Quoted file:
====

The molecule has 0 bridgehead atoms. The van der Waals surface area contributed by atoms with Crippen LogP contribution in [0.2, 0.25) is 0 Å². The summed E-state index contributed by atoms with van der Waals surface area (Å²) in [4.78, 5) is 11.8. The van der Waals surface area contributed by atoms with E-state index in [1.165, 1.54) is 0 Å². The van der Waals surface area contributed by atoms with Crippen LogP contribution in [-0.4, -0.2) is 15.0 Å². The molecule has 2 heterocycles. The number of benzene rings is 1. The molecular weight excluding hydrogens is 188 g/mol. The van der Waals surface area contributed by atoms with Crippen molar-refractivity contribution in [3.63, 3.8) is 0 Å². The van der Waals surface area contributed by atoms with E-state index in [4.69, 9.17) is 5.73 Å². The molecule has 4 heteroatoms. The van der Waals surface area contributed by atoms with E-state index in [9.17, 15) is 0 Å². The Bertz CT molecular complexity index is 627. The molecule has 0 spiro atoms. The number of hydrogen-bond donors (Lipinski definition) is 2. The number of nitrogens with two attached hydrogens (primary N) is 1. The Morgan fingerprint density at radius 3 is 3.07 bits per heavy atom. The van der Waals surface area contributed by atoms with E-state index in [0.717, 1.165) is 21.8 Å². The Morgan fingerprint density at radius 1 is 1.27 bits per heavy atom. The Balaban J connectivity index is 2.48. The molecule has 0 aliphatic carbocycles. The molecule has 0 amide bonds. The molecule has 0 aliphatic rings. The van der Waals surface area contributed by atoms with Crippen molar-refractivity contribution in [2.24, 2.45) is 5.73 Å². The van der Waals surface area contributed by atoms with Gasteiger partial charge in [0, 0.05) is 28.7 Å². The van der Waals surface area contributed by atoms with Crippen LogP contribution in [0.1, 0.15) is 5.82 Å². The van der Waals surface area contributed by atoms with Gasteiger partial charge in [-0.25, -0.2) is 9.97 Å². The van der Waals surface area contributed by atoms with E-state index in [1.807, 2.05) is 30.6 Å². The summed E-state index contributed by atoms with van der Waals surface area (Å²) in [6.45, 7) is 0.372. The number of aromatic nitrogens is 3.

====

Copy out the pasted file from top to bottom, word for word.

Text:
The molecule has 0 bridgehead atoms. The van der Waals surface area contributed by atoms with Crippen LogP contribution in [0.2, 0.25) is 0 Å². The summed E-state index contributed by atoms with van der Waals surface area (Å²) in [4.78, 5) is 11.8. The van der Waals surface area contributed by atoms with E-state index in [1.165, 1.54) is 0 Å². The van der Waals surface area contributed by atoms with Crippen LogP contribution in [-0.4, -0.2) is 15.0 Å². The molecule has 2 heterocycles. The number of benzene rings is 1. The molecular weight excluding hydrogens is 188 g/mol. The van der Waals surface area contributed by atoms with Crippen molar-refractivity contribution in [3.63, 3.8) is 0 Å². The van der Waals surface area contributed by atoms with E-state index in [4.69, 9.17) is 5.73 Å². The molecule has 4 heteroatoms. The van der Waals surface area contributed by atoms with E-state index in [9.17, 15) is 0 Å². The Bertz CT molecular complexity index is 627. The molecule has 0 spiro atoms. The number of hydrogen-bond donors (Lipinski definition) is 2. The number of nitrogens with two attached hydrogens (primary N) is 1. The Morgan fingerprint density at radius 3 is 3.07 bits per heavy atom. The van der Waals surface area contributed by atoms with E-state index in [0.717, 1.165) is 21.8 Å². The Morgan fingerprint density at radius 1 is 1.27 bits per heavy atom. The Balaban J connectivity index is 2.48. The molecule has 0 aliphatic carbocycles. The molecule has 0 amide bonds. The molecule has 0 aliphatic rings. The van der Waals surface area contributed by atoms with Crippen molar-refractivity contribution in [2.24, 2.45) is 5.73 Å². The van der Waals surface area contributed by atoms with Gasteiger partial charge in [0, 0.05) is 28.7 Å². The van der Waals surface area contributed by atoms with Crippen LogP contribution in [0.1, 0.15) is 5.82 Å². The van der Waals surface area contributed by atoms with Gasteiger partial charge in [-0.25, -0.2) is 9.97 Å². The van der Waals surface area contributed by atoms with E-state index in [1.807, 2.05) is 30.6 Å². The summed E-state index contributed by atoms with van der Waals surface area (Å²) in [6.45, 7) is 0.372. The number of aromatic nitrogens is 3.